IDEAS home Printed from https://ideas.repec.org/
MyIDEAS: Login to save this paper or follow this series

Granularity in Banking and Growth: Does Financial Openness Matter?

  • F. Bremus
  • Claudia M. Buch

We explore the impact of large banks and of financial openness for aggregate growth. Large banks matter because of granular effects: if markets are very concentrated in terms of the size distribution of banks, idiosyncratic shocks at the bank-level do not cancel out in the aggregate but can affect macroeconomic outcomes. Financial openness may affect GDP growth in and of itself, and it may also influence concentration in banking and thus the impact of bank-specific shocks for the aggregate economy. To test these relationships, we use different measures of de jure and de facto financial openness in a linked micro-macro panel dataset. Our research has three main findings: First, bank-level shocks significantly impact on GDP. Second, financial openness lowers GDP growth. Third, granular effects tend to be stronger in financially closed economies.

If you experience problems downloading a file, check if you have the proper application to view it first. In case of further problems read the IDEAS help page. Note that these files are not on the IDEAS site. Please be patient as the files may be large.

File URL: http://www.iwh-halle.de/d/publik/disc/14-13.pdf
Download Restriction: no

Paper provided by Halle Institute for Economic Research in its series IWH Discussion Papers with number 14.

as
in new window

Length:
Date of creation: Oct 2013
Date of revision:
Handle: RePEc:iwh:dispap:14-13
Contact details of provider: Postal: Kleine Märkerstrasse 8, 06108 Halle (Saale)
Phone: (0345) 7753-60
Fax: (0345) 7753-820
Web page: http://www.iwh-halle.de

More information through EDIRC

References listed on IDEAS
Please report citation or reference errors to , or , if you are the registered author of the cited work, log in to your RePEc Author Service profile, click on "citations" and make appropriate adjustments.:

as in new window
  1. Chinn,M.D. & Ito,H., 2005. "What matters for financial development? : capital controls, institutions, and interactions," Working papers 4, Wisconsin Madison - Social Systems.
  2. Amiti, Mary & Weinstein, David E., 2013. "How Much do Bank Shocks Affect Investment? Evidence from Matched Bank-Firm Loan Data," CEPR Discussion Papers 9400, C.E.P.R. Discussion Papers.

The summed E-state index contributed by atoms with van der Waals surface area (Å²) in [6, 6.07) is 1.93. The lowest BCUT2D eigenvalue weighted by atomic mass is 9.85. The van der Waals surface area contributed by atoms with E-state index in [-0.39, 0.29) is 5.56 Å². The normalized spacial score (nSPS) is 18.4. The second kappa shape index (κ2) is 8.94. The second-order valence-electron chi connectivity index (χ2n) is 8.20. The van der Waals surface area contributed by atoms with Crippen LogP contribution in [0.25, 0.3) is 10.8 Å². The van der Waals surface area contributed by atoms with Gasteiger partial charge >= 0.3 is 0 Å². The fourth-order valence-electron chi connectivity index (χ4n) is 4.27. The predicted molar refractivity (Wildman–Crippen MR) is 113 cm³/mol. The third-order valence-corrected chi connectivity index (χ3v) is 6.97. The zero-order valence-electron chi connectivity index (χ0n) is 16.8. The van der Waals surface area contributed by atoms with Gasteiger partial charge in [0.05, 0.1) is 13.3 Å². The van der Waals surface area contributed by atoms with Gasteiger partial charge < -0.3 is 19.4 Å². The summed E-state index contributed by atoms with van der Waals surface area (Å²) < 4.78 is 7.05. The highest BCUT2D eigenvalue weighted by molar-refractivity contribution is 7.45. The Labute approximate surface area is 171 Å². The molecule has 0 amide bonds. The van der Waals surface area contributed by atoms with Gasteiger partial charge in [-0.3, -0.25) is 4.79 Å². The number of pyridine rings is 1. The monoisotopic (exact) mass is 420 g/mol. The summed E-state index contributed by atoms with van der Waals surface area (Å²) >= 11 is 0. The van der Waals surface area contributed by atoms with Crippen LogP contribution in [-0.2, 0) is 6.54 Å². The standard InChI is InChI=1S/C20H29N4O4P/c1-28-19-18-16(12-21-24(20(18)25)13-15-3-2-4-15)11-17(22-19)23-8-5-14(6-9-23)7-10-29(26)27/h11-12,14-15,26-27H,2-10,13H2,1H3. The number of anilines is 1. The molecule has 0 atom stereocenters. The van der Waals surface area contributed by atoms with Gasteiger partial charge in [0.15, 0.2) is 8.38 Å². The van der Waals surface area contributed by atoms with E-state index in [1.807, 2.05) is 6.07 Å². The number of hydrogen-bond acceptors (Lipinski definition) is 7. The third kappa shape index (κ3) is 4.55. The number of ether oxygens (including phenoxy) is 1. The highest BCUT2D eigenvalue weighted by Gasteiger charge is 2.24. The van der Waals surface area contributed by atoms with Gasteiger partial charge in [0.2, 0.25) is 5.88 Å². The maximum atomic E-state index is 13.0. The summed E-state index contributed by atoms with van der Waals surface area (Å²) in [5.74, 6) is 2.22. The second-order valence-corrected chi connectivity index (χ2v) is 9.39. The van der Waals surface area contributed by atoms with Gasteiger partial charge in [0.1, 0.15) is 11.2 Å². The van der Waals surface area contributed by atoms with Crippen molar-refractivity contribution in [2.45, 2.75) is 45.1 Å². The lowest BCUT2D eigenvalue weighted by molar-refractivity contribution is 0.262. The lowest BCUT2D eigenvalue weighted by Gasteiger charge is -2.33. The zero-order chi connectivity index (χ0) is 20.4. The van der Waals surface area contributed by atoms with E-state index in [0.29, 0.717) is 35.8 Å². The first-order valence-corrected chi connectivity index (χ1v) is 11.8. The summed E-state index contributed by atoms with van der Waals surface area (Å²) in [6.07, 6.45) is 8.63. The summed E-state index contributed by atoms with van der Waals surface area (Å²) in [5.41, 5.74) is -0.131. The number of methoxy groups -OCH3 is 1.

3. Henry, Peter B., 2006. "Capital Account Liberalization: Theory, Evidence, and Speculation," Research Papers 1951, Stanford University, Graduate School of Business.
  4. Beatriz de Blas & Katheryn Russ, 2010. "FDI in the Banking Sector," Working Papers 108, University of California, Davis, Department of Economics.
  5. Bremus, Franziska M., 2015. "Cross-border banking, bank market structures and market power: Theory and cross-country evidence," Journal of Banking & Finance, Elsevier, vol. 50(C), pages 242-259.
  6. Franziska Bremus & Claudia Buch & Katheryn Russ & Monika Schnitzer, 2013. "Big Banks and Macroeconomic Outcomes: Theory and Cross-Country Evidence of Granularity," NBER Working Papers 19093, National Bureau of Economic Research, Inc.
  7. Stijn Claessens & Neeltje Horen, 2014. "Foreign Banks: Trends and Impact," Journal of Money, Credit and Banking, Blackwell Publishing, vol. 46(s1), pages 295-326, 02.
  8. Julian di Giovanni & Andrei A. Levchenko, 2006. "Trade Openness and Volatility," Development Working Papers 219, Centro Studi Luca d\'Agliano, University of Milano.
  9. Xavier Gabaix, 2005. "The Granular Origins of Aggregate Fluctuations," 2005 Meeting Papers 470, Society for Economic Dynamics.
  10. Stephanie Kremer & Alexander Bick & Dieter Nautz, 2013. "Inflation and growth: new evidence from a dynamic panel threshold analysis," Empirical Economics, Springer, vol. 44(2), pages 861-878, April.
  11. M. Ayhan Kose & Eswar S. Prasad & Ashley D. Taylor, 2009. "Thresholds in the Process of International Financial Integration," NBER Working Papers 14916, National Bureau of Economic Research, Inc.